You may wonder why an issue focusing on electronic media has space devoted to live performance work. It would seem to be a contradiction in terms. In the following paragraphs you will learn about this distinct and important connection and why it is essential for locals to take an aggressive approach in seeing to it that the services of musicians are protected.
When a live performance is recorded or taped, as most are these days, if there is no signatory to an appropriate AFM agreement covering the recording/taping, the live performance contract will play a key role. It should include “paragraph 6,” which contains words to the effect: no performance shall be recorded/taped in the absence of an AFM agreement to cover the recording/taping of the musicians’ services. This wording enables the Electronic Media Services Division (EMSD) to pursue the appropriate electronic media payments—wages, residuals, royalties and benefits—against the “purchaser” of the live gig.
If live work is performed under a collective bargaining agreement between the AFM local and the employer, or if it is done under an AFM Pamphlet B touring agreement, any recording that takes place will most likely be covered. For instance, there is an artist who is signed to a Pamphlet “B” Touring Agreement, which covers the live services of the musicians. The artist is also signed to the proper AFM electronic media agreement for the recording of the performances. Therefore, the musician receives additional payments covered by that electronic media agreement, including wages, pension fund contributions, health and welfare (filed on the relevant AFM B Report Forms), and any ancillary payments stemming from that agreement.
However, in situations where there is no collective bargaining agreement or AFM-approved touring agreement—whether it is for a church service or an artist performing at a major venue—in many instances the live performance contract is not filed to cover the date. Therefore, the AFM is hard-pressed to secure additional electronic media related payments.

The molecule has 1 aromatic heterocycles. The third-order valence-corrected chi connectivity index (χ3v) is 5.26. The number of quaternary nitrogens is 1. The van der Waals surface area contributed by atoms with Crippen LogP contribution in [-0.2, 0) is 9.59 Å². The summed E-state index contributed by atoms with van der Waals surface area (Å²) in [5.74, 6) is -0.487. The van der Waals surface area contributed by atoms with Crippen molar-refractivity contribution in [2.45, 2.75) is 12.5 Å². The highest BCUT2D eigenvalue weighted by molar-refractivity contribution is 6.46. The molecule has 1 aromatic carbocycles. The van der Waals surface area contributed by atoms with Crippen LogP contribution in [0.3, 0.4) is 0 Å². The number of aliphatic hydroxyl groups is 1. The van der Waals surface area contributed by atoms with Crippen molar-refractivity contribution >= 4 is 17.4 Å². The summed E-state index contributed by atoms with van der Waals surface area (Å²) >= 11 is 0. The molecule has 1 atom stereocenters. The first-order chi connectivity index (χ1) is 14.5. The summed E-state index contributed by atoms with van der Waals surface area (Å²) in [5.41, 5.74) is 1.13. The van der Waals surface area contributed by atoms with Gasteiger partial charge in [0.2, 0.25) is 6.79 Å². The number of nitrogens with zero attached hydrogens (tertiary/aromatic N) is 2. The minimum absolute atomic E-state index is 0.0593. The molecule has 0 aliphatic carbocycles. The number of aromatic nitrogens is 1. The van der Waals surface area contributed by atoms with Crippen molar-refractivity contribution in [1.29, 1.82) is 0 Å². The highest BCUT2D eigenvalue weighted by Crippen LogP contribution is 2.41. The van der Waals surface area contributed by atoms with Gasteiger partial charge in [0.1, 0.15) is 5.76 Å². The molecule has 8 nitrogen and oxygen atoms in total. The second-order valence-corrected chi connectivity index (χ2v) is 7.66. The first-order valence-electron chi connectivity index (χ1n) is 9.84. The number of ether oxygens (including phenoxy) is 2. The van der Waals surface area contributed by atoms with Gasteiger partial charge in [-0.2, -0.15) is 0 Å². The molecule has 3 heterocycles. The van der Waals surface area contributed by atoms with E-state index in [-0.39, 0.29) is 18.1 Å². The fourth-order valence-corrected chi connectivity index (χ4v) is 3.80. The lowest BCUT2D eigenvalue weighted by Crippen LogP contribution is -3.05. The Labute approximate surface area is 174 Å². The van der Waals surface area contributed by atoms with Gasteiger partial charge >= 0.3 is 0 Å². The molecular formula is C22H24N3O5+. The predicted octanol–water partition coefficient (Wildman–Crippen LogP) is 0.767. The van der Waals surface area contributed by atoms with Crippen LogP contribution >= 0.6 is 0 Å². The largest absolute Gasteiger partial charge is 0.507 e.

As a recent example, it was brought to the attention of the EMSD that a group of musicians from a church were taped. That taped performance was exhibited on an ongoing basis over the Internet. With no AFM agreement in place to cover the taping or live performance contract, the EMSD has been unable to pursue payments due the musicians that would have applied under the AFM’s Internet Streaming Agreement. Unfortunately, there are many similar situations.
The solution is relatively simple. When engaged for a live performance, musicians should check ahead of time with the local having jurisdiction over the venue to find out the status of the live contract. This will give the local the opportunity to provide the “purchaser” of the musicians’ services with the appropriate contract.
Locals can take an active role in policing activity that takes place within their jurisdiction to safeguard its members’ work. This may be easier said than done, but more than worth it to ensure that the services of musicians are protected to the utmost degree.